What If You’re Ambivalent About Having Children?

When I should have paying attention to my professor in class this afternoon, I found myself riveted by this article in NY Mag, I Was a Proud Non-Breeder. I Changed My Mind by Michelle Goldberg. In the article, she talks about how she never wanted children and publicly declared so in an essay on Salon when she was 27 years old. But by the time she turned 35, her perspective started to shift. Her realization began this way:

“My own transformation didn’t begin with an unbidden outbreak of baby lust or a sudden longing for domesticity. It began, weirdly enough, when I learned about corpses becoming fathers. In 2011, I reported a piece for Tablet Magazine about the strange Israeli campaign for posthumous reproduction. Israel is the world capital of reproductive technology, and a legal group called New Family wanted to give parents who had lost adult sons the right to extract their sperm and create grandchildren. I have mixed feelings about making dads out of dead men, particularly if they hadn’t donated their sperm while living, but I remember being seized by the realization that if my husband were to die young, I’d want to be able to do it to him.”

How interesting that what sparked Goldberg’s shift towards the idea of possibly having children was other people’s inability to do so. This article got me thinking about my own feelings about having children. I’m not ambivalent per say, because I know I would like children eventually. But I don’t feel the urge right now, which is problematic being that I’m 33 years old. I feel like I want to accomplish more in Babiesmy career, and get further ahead before I bring a little one into the world. But I also fear that if I have a child before I’ve succeeded, I may resent my child for taking up my time when I could be writing and producing creative work.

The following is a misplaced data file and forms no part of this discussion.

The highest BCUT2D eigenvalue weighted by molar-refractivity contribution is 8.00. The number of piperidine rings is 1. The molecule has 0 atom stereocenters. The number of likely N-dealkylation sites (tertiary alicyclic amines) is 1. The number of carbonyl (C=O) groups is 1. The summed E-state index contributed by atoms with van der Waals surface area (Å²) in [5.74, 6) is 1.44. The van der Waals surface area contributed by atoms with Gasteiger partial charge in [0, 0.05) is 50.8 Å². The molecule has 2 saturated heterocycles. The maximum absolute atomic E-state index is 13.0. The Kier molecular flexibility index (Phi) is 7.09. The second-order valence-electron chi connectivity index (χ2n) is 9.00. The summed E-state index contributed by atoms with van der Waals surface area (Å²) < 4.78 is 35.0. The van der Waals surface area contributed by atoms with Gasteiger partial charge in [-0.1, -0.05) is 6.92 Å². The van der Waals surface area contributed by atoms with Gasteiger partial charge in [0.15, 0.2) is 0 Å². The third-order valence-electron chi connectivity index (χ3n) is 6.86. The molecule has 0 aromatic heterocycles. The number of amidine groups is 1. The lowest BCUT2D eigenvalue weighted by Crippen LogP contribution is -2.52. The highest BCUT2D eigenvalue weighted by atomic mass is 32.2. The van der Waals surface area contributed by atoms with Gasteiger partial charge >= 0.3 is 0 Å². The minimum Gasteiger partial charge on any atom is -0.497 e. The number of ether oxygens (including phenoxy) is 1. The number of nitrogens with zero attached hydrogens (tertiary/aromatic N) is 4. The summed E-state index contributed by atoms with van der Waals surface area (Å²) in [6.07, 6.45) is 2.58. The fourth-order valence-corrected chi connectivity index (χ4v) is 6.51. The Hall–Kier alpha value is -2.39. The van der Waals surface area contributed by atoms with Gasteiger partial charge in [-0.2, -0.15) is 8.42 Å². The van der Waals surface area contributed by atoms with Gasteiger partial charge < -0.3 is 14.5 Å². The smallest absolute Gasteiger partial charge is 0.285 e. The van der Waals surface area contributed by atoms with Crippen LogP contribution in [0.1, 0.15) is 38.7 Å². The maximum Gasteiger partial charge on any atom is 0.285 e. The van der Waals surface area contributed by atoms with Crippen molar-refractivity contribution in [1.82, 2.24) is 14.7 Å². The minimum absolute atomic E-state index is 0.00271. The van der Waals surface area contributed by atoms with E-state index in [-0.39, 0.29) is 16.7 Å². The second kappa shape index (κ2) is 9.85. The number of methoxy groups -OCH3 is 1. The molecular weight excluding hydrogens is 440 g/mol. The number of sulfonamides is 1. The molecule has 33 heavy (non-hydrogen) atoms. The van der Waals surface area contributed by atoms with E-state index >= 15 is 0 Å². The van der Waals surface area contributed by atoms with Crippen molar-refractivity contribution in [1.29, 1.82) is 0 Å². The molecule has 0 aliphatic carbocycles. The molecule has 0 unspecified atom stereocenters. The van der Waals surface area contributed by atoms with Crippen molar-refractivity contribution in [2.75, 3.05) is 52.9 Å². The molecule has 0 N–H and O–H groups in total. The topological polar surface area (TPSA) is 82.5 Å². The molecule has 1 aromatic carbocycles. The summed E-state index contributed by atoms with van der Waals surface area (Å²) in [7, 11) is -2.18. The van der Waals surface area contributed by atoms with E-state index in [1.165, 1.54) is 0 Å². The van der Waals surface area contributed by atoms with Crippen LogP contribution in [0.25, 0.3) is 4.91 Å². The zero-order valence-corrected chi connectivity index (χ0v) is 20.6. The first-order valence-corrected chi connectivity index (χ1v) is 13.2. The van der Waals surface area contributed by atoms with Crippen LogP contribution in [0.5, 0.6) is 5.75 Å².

Often times, I wish I had a very strong pull towards having children – one that would usurp all other purposeful pulls in my life. However, for now having children seems to rest in a more nebulous area of my ‘life wants.’ In two years, when I’m 35, my soon-to-be husband and I will have to start really diving into that nebulous area and make a solid plan.

So the tricky thing is, what do you do when you don’t feel an incredibly strong urge to have children, but you’re approaching your mid-thirties?

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